Open Source Intelligence

TEDx GenevaBlog

First of all OSINT ( Open Source Intelligence ) is the collection, analysis, and dissemination of information that is available to the public and legally accessible. OSINT is usually used by governments, business and even independent organizations. It is extremely useful to investigators, analysts, journalists, law enforcement officers and the Military. Technically OSINT gathering encampasses performing a Google search. The most powerful OSINT tool we have at our disposition is Web Browsers and AI.

( sources: Oxford Internet Institute )

The earliest uses of OSINT have been documented in mid 20th Century America and early 21st Century Great Britain. In the United States OSINT traces its origins back to 1941 with the creation of the FBIS ( Foreign Broadcast Information Service ), as you might expect it was responsible for monitoring foreign broadcasts and gathering intelligence. In 2004, following the terrorist attacks of 9/11, the 9/11 commission recommended the creation of an Open Source Directorate within the CIA. In 2005 the Iraq Intelligence Commission did the same. Following this the Director of National Intelligence, John Negroponte, announced the creation of the DNI Open Source Center. The Center was established to collect information from all public and legal sources. It eventually absorbed the FBIS and was reorganized into the OSE ( Open Source Enterprise ). 

( sources: Wikipedia )


Let’s take a closer look at the Foreign Broadcast Information service. Established the 26th of February 1941 by President Franklin D. Roosevelt. It was placed under the authority of the Federal Communications Commission. The FBIS proved vital during World War II, it was supposed to monitor Axis radio propaganda, record or transcribe information and forward it to War Agencies with weekly reports. Multiple speeches of Axis leaders and officials such as Benito Mussolini, Adolf Hitler, Joseph Goebbels, and Philippe Petain were monitored. Japanese radio stations were also monitored. In total the FBIS had to keep track of 60 different radio stations around the world. After the Second World War the FBIS redirected its attention to the Warsaw Pact and other communist countries. Monitoring their radio, news, and speeches throughout the Cold War. At its peak the FBIS had stations throughout the world in US embassies. It became a very important tool for the CIA and shows us the importance of OSINT.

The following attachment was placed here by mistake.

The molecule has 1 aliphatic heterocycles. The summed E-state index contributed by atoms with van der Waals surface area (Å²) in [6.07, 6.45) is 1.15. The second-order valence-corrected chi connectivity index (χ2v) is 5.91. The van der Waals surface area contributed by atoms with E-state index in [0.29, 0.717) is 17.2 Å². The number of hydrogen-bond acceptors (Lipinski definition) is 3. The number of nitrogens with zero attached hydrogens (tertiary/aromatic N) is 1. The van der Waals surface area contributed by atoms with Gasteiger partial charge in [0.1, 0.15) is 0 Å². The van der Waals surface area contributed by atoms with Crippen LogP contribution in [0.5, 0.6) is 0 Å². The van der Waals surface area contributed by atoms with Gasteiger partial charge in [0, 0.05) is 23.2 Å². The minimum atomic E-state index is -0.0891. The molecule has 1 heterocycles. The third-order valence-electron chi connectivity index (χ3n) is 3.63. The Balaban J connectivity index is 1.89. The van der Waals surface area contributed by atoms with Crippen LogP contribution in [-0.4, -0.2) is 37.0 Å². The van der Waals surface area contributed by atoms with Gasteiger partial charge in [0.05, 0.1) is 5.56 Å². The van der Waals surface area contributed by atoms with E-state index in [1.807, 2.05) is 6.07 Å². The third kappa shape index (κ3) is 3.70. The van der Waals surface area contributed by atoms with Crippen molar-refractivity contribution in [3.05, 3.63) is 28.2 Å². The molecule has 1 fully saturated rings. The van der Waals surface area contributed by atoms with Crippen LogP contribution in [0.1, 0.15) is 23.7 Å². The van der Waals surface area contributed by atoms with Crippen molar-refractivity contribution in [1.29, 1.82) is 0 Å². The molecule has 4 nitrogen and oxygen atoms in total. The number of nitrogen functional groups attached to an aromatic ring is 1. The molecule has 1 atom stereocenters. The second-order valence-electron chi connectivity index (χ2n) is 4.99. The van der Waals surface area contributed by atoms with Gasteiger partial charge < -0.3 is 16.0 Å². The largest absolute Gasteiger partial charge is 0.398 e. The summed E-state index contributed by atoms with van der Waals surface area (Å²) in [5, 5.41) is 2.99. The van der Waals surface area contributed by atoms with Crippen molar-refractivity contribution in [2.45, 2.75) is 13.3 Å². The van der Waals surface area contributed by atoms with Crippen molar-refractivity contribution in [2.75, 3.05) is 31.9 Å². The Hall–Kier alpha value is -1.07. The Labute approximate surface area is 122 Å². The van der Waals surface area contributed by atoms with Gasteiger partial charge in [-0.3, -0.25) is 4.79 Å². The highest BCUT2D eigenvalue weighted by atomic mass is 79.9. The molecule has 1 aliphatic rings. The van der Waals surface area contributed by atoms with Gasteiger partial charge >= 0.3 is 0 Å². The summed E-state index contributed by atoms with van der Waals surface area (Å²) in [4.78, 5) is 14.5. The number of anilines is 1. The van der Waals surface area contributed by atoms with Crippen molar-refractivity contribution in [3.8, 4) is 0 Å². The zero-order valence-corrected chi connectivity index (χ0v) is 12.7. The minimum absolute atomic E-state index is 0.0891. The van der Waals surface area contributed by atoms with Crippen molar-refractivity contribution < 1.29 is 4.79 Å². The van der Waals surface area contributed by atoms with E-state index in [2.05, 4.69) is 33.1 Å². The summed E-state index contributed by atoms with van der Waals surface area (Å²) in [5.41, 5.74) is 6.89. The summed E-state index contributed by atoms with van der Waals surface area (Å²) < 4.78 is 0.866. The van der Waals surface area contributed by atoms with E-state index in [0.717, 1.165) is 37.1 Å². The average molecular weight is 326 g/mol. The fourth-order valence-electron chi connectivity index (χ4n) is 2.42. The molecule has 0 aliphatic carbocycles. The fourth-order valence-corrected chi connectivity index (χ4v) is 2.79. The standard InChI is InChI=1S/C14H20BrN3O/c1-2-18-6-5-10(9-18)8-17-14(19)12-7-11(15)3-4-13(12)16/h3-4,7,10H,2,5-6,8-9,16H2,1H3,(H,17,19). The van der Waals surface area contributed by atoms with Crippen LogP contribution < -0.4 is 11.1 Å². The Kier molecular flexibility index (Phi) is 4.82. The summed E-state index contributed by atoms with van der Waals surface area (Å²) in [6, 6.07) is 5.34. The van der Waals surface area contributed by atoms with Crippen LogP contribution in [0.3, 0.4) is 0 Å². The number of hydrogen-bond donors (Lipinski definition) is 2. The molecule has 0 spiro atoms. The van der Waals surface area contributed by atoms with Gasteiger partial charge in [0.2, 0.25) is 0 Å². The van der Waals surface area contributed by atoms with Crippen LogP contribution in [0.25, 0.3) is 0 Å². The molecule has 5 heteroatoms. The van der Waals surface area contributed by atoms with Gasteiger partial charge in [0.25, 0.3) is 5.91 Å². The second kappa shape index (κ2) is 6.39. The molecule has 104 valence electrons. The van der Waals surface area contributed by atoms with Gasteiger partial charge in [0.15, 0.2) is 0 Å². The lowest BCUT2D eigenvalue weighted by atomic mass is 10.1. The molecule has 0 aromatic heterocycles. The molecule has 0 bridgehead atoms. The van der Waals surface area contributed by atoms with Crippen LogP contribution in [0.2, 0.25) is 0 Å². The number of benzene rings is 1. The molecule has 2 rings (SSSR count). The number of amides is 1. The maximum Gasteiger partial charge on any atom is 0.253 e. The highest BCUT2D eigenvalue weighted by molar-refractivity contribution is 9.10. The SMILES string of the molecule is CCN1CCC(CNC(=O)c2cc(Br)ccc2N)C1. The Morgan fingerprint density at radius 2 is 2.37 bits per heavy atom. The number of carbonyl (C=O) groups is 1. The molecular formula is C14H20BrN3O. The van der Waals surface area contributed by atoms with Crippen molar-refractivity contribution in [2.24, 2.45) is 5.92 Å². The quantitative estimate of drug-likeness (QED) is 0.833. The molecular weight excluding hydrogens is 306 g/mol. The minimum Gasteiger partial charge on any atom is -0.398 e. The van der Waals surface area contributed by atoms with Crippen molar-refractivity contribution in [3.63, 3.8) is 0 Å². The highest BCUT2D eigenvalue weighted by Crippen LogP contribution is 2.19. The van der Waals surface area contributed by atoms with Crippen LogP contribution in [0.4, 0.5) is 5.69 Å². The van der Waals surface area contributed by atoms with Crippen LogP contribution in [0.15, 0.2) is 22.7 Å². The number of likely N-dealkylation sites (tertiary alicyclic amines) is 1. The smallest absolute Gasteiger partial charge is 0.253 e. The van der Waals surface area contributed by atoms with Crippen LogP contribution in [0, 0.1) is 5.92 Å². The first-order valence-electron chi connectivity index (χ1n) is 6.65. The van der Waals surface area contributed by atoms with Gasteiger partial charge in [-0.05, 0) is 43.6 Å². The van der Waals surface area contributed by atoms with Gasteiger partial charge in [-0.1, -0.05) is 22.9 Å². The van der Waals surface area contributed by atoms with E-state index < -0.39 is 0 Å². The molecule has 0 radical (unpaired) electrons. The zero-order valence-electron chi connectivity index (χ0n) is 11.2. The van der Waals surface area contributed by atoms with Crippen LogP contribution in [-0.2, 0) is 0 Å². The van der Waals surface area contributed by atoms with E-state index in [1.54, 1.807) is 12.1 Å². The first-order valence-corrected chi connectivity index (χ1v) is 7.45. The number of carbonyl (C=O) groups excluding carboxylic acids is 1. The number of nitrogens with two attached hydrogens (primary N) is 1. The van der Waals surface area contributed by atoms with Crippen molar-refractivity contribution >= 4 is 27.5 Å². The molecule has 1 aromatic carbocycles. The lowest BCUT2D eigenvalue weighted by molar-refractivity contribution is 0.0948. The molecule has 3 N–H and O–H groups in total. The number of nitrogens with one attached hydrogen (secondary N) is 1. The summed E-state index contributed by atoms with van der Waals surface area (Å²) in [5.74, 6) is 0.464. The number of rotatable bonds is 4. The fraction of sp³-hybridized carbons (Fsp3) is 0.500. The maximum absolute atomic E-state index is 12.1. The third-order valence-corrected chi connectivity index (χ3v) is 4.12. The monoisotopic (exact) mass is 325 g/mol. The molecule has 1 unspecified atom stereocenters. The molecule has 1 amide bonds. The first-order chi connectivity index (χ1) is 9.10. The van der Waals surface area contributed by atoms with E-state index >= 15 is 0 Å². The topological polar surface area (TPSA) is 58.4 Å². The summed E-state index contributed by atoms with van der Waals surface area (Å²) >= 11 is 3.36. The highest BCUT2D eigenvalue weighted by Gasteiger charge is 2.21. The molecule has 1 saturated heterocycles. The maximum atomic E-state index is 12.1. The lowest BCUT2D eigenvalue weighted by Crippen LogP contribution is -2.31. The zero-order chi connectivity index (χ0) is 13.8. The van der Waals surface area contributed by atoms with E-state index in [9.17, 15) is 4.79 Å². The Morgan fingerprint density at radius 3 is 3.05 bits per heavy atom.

( sources: Wikipedia and University of Washington )

FBIS radio equipment in 1945

A modern example of the use of OSINT is Swiss leaks, a journalistic investigation, released in 2015, of an immense tax evasion scheme allegedly operated with the knowledge and encouragement of HSBC through its Swiss subsidiary, HSBC Private Bank ( Suisse ). Investigators allege that 180.6 Billion euros passed through HSBC accounts held in Geneva by over 100,000 clients and 20,000 offshore companies between November 2006 and March 2007. The man responsible for these findings is Hervé Falciani, he acquired proof of the scheme through OSINT. Later in 2008 he handed over the information to the French Authorities. After going through the files. French authorities began notifying other countries of the scheme. Following the investigation in France there were two more, one conducted in Morocco and another by the International community. In 2015 the International Consortium of Investigative Journalists (ICIJ) released more information on swiss bank accounts, this involves the Swiss leak project, a website that contains almost 60 000 leaked files with details on 100 000 HSBC clients and their respective bank accounts.

( sources: ICIJ and Wikipedia )

Leaked HSBC amounts by country

In a way OSINT has existed since the beginning of public records, journalism and government. Different individuals have always had to use public records to get information for different purposes. Journalists, Historians, most Government employees analysts, and others have used OSINT for Centuries. 

Further Reading:

Swiss Leaks



By Laird Balas

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